(MIAMI-DADE COUNTY, Fla.) — A Miami-Dade County police sergeant and two officers have been fired, while three others have been suspended, for allegedly blowing off emergency dispatch calls, officials said.
Authorities launched an internal police investigation into the Kendall District police squad in 2010. Sgt. Jennifer Gonzalez and officers Dario Socarras and Jose Huerta have been fired while officers Jeffrey Price, Fabian Owens and Ivan Tomas were stripped of their badges, officials said. The three fired employees have appealed to get their jobs back.
Police say they secretly watched and videotaped the officers allegedly shopping and visiting family outside the police district while on the clock.
“The idea of not going to a call honestly never crosses your mind,” James Loftus, a former Miami-Dade police director, said. “That’s not so much about being a bad cop, that’s about being a bad human being.”
Investigators said they also tracked the officers’ movements using GPS devices in their vehicles.
In one instance, Socarras was filmed in October 2010 drinking coffee while allegedly ignoring an emergency dispatch call about an unconscious 5-month-old baby. Gonzalez, Socarras’ supervisor, was sitting at a restaurant table with him when he ignored the call, according to internal documents from the investigation obtained by ABC News.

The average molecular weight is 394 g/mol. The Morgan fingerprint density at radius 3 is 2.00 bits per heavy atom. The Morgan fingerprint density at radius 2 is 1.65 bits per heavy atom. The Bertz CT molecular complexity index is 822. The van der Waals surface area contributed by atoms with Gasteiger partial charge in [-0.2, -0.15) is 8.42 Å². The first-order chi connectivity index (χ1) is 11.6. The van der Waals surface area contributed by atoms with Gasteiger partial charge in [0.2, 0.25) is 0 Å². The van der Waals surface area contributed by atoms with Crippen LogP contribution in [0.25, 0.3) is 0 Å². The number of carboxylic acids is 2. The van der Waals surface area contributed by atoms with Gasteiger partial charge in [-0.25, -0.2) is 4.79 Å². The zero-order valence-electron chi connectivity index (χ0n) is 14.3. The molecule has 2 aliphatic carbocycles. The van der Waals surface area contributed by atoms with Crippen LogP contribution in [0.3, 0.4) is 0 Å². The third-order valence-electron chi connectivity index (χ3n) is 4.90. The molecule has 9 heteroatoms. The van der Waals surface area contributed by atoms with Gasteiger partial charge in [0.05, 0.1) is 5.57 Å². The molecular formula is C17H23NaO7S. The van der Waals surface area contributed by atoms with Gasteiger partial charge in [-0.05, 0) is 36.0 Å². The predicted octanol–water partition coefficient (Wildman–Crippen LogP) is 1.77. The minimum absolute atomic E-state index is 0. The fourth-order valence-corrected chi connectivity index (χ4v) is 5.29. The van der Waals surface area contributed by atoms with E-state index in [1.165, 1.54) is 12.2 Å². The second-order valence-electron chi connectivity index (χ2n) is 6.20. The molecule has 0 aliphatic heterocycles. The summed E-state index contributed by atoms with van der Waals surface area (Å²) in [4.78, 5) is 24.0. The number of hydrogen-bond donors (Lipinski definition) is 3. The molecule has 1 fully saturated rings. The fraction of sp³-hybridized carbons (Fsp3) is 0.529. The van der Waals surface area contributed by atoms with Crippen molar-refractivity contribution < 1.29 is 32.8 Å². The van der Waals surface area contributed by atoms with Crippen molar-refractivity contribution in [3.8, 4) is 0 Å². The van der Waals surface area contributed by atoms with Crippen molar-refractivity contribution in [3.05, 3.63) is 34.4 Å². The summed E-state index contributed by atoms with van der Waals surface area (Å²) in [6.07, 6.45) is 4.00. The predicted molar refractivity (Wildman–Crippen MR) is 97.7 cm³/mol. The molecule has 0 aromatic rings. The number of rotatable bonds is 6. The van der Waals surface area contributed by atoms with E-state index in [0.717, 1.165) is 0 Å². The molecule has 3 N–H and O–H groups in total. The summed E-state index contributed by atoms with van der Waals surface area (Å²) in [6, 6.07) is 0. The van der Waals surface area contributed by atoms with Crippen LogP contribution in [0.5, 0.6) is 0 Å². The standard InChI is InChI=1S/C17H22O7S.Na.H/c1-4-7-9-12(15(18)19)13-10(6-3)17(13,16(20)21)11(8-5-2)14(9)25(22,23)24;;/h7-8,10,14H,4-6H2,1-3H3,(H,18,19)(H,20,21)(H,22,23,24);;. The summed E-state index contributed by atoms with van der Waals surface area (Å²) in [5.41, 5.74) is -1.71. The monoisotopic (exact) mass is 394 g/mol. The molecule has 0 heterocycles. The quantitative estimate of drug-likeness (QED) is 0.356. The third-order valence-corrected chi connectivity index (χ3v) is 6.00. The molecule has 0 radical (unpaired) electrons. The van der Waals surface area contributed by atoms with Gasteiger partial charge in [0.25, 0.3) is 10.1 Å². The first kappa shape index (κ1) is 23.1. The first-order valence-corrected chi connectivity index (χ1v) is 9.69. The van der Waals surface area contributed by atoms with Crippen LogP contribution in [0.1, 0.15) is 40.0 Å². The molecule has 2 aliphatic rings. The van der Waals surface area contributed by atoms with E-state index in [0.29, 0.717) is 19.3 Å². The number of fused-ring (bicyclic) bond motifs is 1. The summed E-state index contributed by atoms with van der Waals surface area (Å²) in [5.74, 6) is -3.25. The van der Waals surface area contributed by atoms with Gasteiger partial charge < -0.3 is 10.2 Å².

He got the call at 5:36 p.m. about the unconscious boy. He wrote in his daily activity report that he “arrived and cleared the call at 5:42 p.m.,” according to the documents. But the surveillance video shows him at the restaurant having coffee and “making no attempt to respond to the call for a total of six minutes,” until he was cancelled from the call at 5:42 p.m., the documents allege.
Hours before, Socarras ignored an armed robbery dispatch call and was spotted with his arms wrapped around a woman outside a mall, who met him numerous times while on the job, according to the documents. He was seen with the woman — described as his girlfriend — in the parking lot of the mall for more than half an hour from 3:22 to 3:56 p.m. while on duty, the documents allege. The call came in at 3:46 for an armed robbery.
Another unit from “a location substantially further from the robbery responded,” according to the documents, while Socarras stayed with the woman. He later allegedly falsified his daily activity report, saying he arrived as backup at 3:48 p.m., the documents say.
ABC News attempted to contact all the accused, reaching only Socarras, who had no comment.
“Not only are they not providing services to the residents, they’re also making other officers do their work for them, so that’s really kind of a despicable action,” Miami-Dade Mayor Carlos Gimenez said.
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